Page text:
According to the experts, Sen. Bernie Sanders (D-VT) has zero chance of winning the 2016 Democratic nomination.
Nevertheless, on Thursday he announced he’s running for president, vowing to make his candidacy about issues that are extremely and personally important to the progressive Left.
“This country today, in my view, has more serious crises than at any other time since the Great Depression of the 1930s,” he said. “For most Americans, their reality is that they’re working longer hours for lower wages. And [in] inflation-adjusted income, they’re earning less money than they used to years ago, despite a huge increase in technology and productivity.”
“While at exactly the same time,” he quickly added, “99 percent of all new income generated in this country is going to the top one percent. How does it happen that the top one percent owns almost as much wealth as the bottom 90 percent? And my conclusion is that that type of economics is not only immoral, it’s not only wrong, it’s unsustainable.”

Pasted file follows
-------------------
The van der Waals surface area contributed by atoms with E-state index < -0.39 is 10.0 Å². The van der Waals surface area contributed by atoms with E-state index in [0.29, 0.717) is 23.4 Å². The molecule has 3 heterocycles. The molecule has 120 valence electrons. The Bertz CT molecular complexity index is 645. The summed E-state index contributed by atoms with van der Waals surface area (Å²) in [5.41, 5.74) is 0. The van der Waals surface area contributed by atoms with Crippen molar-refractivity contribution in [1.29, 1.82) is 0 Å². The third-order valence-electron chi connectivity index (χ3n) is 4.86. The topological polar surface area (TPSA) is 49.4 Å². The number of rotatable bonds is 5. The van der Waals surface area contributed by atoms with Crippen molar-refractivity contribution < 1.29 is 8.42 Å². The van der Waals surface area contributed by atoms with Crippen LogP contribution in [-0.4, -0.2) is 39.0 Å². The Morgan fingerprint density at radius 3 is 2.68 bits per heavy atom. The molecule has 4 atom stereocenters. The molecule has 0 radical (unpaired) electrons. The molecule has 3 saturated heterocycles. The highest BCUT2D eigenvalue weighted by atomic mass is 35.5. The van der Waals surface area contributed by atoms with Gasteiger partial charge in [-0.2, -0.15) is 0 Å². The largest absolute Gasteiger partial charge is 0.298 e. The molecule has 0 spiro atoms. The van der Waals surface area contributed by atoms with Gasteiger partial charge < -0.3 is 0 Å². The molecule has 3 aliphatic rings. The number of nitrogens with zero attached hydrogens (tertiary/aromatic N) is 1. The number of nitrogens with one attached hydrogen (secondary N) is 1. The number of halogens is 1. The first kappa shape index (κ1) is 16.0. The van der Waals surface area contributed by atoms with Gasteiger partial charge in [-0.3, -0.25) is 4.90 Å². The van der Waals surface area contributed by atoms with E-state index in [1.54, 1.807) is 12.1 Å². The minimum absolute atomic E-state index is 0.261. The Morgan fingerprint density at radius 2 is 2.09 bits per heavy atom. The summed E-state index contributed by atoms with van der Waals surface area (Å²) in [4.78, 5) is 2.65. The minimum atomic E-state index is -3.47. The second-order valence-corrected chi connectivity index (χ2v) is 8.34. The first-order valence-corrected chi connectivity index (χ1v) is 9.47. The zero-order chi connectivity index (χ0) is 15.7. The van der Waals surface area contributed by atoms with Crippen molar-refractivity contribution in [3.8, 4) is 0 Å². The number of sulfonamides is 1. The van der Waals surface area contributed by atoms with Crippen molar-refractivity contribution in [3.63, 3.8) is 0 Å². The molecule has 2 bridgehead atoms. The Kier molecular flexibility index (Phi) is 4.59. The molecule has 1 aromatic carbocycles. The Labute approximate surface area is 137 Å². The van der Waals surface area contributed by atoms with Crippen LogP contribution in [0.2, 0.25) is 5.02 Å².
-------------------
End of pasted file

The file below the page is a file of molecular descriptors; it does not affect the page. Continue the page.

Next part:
He also took a shot at the Koch brothers, and blasted the Supreme Court ruling in Citizens United vs. FEC.
“As a result of the disastrous Supreme Court decision on Citizens United, we now have a political situation where billionaires are literally able to buy elections and candidates,” he said. “Let’s not kid ourselves. That is the reality right now.”
“So you have the Koch brothers,” he added, “and other billionaire families, now prepared to spend hundreds and hundreds of millions of dollars in elections to buy the candidate of their choice.”
Naturally, he also addressed the issue of climate change, hammering skeptics for ignoring the inviolable wisdom of the “scientific community.”
“We have a Republican Party with virtually few exemptions that does not even recognize the reality of climate change, let alone that it is caused by human activity, let alone that the scientific community tells us this is the major global environmental crisis that we face,” he said. “And I want to see this nation lead the world in transforming our energy system away from fossil fuel to energy efficiency and sustainable energy.”
Perhaps his biggest concern, however, is unemployment.
“Real unemployment is not 5.5 percent,” he intoned. “Real unemployment is 11 percent. We need to create millions of jobs, and the best way to do that it is to rebuild our crumbling infrastructure—and I’ve introduced legislation to do just that.”